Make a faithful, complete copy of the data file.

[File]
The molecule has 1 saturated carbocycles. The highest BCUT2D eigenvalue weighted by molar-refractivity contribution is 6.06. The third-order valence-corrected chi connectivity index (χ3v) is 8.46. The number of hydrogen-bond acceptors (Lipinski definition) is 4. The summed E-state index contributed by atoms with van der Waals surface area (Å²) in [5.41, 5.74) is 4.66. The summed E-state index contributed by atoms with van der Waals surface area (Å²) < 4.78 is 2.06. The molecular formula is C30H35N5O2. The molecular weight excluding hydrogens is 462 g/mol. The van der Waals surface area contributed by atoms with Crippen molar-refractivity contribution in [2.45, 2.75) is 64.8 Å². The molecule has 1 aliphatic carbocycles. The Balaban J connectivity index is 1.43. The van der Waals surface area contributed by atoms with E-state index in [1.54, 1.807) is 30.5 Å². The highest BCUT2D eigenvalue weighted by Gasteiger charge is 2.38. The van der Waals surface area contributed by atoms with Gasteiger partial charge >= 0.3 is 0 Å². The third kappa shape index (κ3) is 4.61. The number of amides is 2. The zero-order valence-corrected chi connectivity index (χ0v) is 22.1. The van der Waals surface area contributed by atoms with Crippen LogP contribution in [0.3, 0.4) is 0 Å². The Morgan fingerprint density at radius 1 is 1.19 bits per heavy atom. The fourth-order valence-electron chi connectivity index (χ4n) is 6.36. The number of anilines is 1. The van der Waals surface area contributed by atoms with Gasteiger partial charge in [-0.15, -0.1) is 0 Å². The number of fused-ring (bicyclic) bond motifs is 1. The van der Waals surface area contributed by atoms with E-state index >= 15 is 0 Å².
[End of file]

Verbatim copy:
The molecule has 1 saturated carbocycles. The highest BCUT2D eigenvalue weighted by molar-refractivity contribution is 6.06. The third-order valence-corrected chi connectivity index (χ3v) is 8.46. The number of hydrogen-bond acceptors (Lipinski definition) is 4. The summed E-state index contributed by atoms with van der Waals surface area (Å²) in [5.41, 5.74) is 4.66. The summed E-state index contributed by atoms with van der Waals surface area (Å²) < 4.78 is 2.06. The molecular formula is C30H35N5O2. The molecular weight excluding hydrogens is 462 g/mol. The van der Waals surface area contributed by atoms with Crippen molar-refractivity contribution in [2.45, 2.75) is 64.8 Å². The molecule has 1 aliphatic carbocycles. The Balaban J connectivity index is 1.43. The van der Waals surface area contributed by atoms with E-state index in [1.54, 1.807) is 30.5 Å². The highest BCUT2D eigenvalue weighted by Gasteiger charge is 2.38. The van der Waals surface area contributed by atoms with Gasteiger partial charge >= 0.3 is 0 Å². The third kappa shape index (κ3) is 4.61. The number of amides is 2. The zero-order valence-corrected chi connectivity index (χ0v) is 22.1. The van der Waals surface area contributed by atoms with Crippen LogP contribution in [0.3, 0.4) is 0 Å². The Morgan fingerprint density at radius 1 is 1.19 bits per heavy atom. The fourth-order valence-electron chi connectivity index (χ4n) is 6.36. The number of anilines is 1. The van der Waals surface area contributed by atoms with Gasteiger partial charge in [-0.15, -0.1) is 0 Å². The number of fused-ring (bicyclic) bond motifs is 1. The van der Waals surface area contributed by atoms with E-state index >= 15 is 0 Å².